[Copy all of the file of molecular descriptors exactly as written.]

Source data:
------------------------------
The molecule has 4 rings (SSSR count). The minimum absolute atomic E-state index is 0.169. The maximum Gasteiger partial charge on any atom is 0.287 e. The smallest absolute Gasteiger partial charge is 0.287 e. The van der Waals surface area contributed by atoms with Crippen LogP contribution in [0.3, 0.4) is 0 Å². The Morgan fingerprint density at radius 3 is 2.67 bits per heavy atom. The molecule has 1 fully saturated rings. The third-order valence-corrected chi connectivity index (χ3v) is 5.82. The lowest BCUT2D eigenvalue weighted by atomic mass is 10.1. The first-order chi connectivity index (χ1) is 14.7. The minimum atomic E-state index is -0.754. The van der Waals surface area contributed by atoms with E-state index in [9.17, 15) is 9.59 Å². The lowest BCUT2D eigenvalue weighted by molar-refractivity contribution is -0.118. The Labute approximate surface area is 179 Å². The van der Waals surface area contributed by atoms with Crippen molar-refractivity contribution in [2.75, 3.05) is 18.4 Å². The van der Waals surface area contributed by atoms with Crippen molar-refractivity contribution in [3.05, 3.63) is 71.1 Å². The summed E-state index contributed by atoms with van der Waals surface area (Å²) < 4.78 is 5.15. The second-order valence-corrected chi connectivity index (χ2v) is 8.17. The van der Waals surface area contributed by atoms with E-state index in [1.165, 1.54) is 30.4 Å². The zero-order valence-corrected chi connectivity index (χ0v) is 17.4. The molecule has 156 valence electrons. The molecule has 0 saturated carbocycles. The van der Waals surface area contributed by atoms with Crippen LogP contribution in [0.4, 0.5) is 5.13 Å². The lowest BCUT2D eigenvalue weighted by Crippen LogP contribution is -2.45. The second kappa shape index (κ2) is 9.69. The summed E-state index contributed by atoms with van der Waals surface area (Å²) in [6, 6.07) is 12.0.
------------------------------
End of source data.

The molecule has 4 rings (SSSR count). The minimum absolute atomic E-state index is 0.169. The maximum Gasteiger partial charge on any atom is 0.287 e. The smallest absolute Gasteiger partial charge is 0.287 e. The van der Waals surface area contributed by atoms with Crippen LogP contribution in [0.3, 0.4) is 0 Å². The Morgan fingerprint density at radius 3 is 2.67 bits per heavy atom. The molecule has 1 fully saturated rings. The third-order valence-corrected chi connectivity index (χ3v) is 5.82. The lowest BCUT2D eigenvalue weighted by atomic mass is 10.1. The first-order chi connectivity index (χ1) is 14.7. The minimum atomic E-state index is -0.754. The van der Waals surface area contributed by atoms with E-state index in [9.17, 15) is 9.59 Å². The lowest BCUT2D eigenvalue weighted by molar-refractivity contribution is -0.118. The Labute approximate surface area is 179 Å². The van der Waals surface area contributed by atoms with Crippen molar-refractivity contribution in [2.75, 3.05) is 18.4 Å². The van der Waals surface area contributed by atoms with Crippen molar-refractivity contribution in [3.05, 3.63) is 71.1 Å². The summed E-state index contributed by atoms with van der Waals surface area (Å²) < 4.78 is 5.15. The second-order valence-corrected chi connectivity index (χ2v) is 8.17. The van der Waals surface area contributed by atoms with E-state index in [1.165, 1.54) is 30.4 Å². The zero-order valence-corrected chi connectivity index (χ0v) is 17.4. The molecule has 156 valence electrons. The molecule has 0 saturated carbocycles. The van der Waals surface area contributed by atoms with Crippen LogP contribution in [0.4, 0.5) is 5.13 Å². The lowest BCUT2D eigenvalue weighted by Crippen LogP contribution is -2.45. The second kappa shape index (κ2) is 9.69. The summed E-state index contributed by atoms with van der Waals surface area (Å²) in [6, 6.07) is 12.0.